3D’s Not ready to come home yet
Do you print your own books? Most of us have a printer at home, but we’re not doing that much with them these days. Sharing GIFs on Facebook has likely taken attention away from home printing. Somehow, though, despite more than a decade of predictions of its demise, the printing industry is doing just fine and our mail boxes are still filled with flyers and post cards promoting groceries and vacation rentals. Home printing turns out not to be an occasional need, but centralized industrial printing has stayed as steady as ever.
Meanwhile, 3D printing is all the rage in business media. In the latest bombshell, Stratasys, one of the leading manufacturers of rapid 3D printers for rapid prototyping just purchased MakerBot, the leading manufacturer of DIY 3D printers for hobbyists. 3D is tough to do at home. If you’re not a CAD specialist, you’ll need some sort of 3D scanner. Recently PrimeSense, the technology behind Microsoft’s Kinect, was kicked out of Microsoft’s latest Xbox in favor of a time-of-flight technology, but neither Xbox camera offers much resolution, after all, they’re for gesture recognition, not 3D scanning. While 3D scanning technology has been around for a while, most of the high-end systems cost many tens of thousands of dollars. Fortunately, there are companies like Chiaro Technologies, a Boulder-based startup developing 3D capture technology that might cost a bit more than Kinect, but offers an order of magnitude more resolution and accuracy, just what would be micro-manufacturers using 3D printers will need.
It sounds attractive, exciting, even intuitive that everyone would like to print 3D objects at home. It’s too bad that as great as it is to have a MakerBot in your garage, it really can’t do much and each print isn’t cheap. Each 3D printer is optimized for a different material and procedure, but in the real world, objects are made out of combination of materials. Making things with your 3D printer is far from point and click today. You need to get the data, either by modeling or scanning, then massage it to fit the printer you’re working with.
These challenges haven’t scared investors, who are surely excited that Stratasys acquired MakerBot. It justifies a great deal of investment in other 3D businesses. Yet, maybe 3D printing isn’t ready to take home. One company might have the right idea and that’s Shapeways. Shapeways has a manufacturing plant with dozens of different rapid prototyping machines. They have 3D Systems machines and Stratasys too. They probably have a few MakerBots! They also have a rather fun website where designers can submit 3D model designs and others can buy them, quantity one, shipped right to their door. It’s custom manufacturing brought to the smallest quantities, and you didn’t have to learn how to use the 3D printer yourself!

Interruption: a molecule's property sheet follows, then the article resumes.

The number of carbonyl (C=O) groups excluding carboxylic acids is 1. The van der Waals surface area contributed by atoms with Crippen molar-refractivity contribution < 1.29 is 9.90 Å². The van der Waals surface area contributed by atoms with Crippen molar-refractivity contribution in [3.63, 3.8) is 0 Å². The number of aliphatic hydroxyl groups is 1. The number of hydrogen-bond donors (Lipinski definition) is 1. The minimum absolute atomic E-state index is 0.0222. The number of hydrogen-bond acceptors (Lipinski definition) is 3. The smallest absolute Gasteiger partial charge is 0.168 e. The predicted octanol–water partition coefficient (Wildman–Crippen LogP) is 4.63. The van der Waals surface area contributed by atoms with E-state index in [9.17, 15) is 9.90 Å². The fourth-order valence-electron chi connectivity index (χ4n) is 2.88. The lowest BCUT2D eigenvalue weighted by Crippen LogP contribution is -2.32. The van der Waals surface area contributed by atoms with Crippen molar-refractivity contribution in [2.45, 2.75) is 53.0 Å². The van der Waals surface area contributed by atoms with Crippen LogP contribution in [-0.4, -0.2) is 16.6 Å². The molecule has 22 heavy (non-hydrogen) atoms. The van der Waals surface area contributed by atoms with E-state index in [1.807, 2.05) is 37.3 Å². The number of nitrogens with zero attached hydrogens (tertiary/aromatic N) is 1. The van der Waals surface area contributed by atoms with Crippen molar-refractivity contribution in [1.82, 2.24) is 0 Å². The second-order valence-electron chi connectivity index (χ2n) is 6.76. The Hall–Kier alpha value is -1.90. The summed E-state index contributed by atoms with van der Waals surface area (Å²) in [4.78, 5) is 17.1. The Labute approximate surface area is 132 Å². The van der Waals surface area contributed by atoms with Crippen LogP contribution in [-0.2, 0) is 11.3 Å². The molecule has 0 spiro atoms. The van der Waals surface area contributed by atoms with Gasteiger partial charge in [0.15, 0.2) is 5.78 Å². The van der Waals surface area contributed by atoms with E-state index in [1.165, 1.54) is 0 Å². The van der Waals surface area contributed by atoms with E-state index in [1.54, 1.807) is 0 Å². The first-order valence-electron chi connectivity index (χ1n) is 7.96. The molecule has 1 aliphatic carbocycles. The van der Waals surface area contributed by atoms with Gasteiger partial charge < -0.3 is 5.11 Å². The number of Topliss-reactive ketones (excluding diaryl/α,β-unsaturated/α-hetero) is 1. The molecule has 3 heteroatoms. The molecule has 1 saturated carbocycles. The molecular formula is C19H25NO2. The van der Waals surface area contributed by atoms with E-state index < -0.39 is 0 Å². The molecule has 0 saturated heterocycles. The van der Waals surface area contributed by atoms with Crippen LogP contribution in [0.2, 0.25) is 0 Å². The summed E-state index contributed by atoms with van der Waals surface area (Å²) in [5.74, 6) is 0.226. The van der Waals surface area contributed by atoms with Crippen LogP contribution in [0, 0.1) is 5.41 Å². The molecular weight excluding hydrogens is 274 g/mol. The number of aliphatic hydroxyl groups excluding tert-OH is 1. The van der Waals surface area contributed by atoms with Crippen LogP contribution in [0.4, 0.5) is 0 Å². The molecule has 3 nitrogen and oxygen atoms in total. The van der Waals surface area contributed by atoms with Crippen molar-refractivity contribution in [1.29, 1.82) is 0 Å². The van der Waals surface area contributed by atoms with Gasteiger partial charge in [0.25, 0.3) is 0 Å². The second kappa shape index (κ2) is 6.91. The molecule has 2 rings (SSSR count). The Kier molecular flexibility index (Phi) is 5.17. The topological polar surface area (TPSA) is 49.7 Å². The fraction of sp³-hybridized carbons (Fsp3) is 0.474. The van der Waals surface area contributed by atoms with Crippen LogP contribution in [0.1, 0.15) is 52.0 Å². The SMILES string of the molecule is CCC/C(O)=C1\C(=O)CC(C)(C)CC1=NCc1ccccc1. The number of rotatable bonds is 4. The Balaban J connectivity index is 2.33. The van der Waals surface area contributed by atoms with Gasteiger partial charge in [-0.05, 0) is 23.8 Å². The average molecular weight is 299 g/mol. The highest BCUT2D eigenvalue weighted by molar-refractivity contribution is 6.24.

We don’t print books at home but that doesn’t mean we don’t want to print things. If home printer use has slacked, “How much,” Shapeways must have thought, “are you likely to use a 3D printer that does much less, costs much more and is much harder to use?” So they’ve capitalized on the 3D printing excitement by offering something all of us can take part in with very little friction at all.
Which brings me to 3D scanners. Everyone with an Xbox and Kinect has a 3D scanner already (and many are, indeed, using these with their 3D printers). Anybody with a camera, a bit of skill, and an Autodesk account can upload stereo images and download 3D data from the cloud. Neither have nearly the accuracy or resolution to really make much.
Kinect may soon be everywhere, but useful 3D scanning will likely wind up in your corner hobby store before being simple and inexpensive enough to take home with you. Even today you can walk into stores like Direct Dimensions and have your face scanned for your very own avatar. Real DIYer’s need enough accuracy to ensure that their new bike-grip-phone-holder fits all the parts the way it should, and for that they need a 3D scanner designed for 3D capture not gesture recognition. Companies like Chiaro are developing scanners that are inexpensive enough to be hosted anywhere, without sacrificing quality, even if they aren’t quite small enough to fit in your cellphone and take home with you yet. Together, scanners and printers will allow us to make amazing customized things. What remains to be seen is whether or not it’s something we need to do in the garage or whether we can just send the file out and get our new custom gadget in next day’s mail. Sounds like a good start.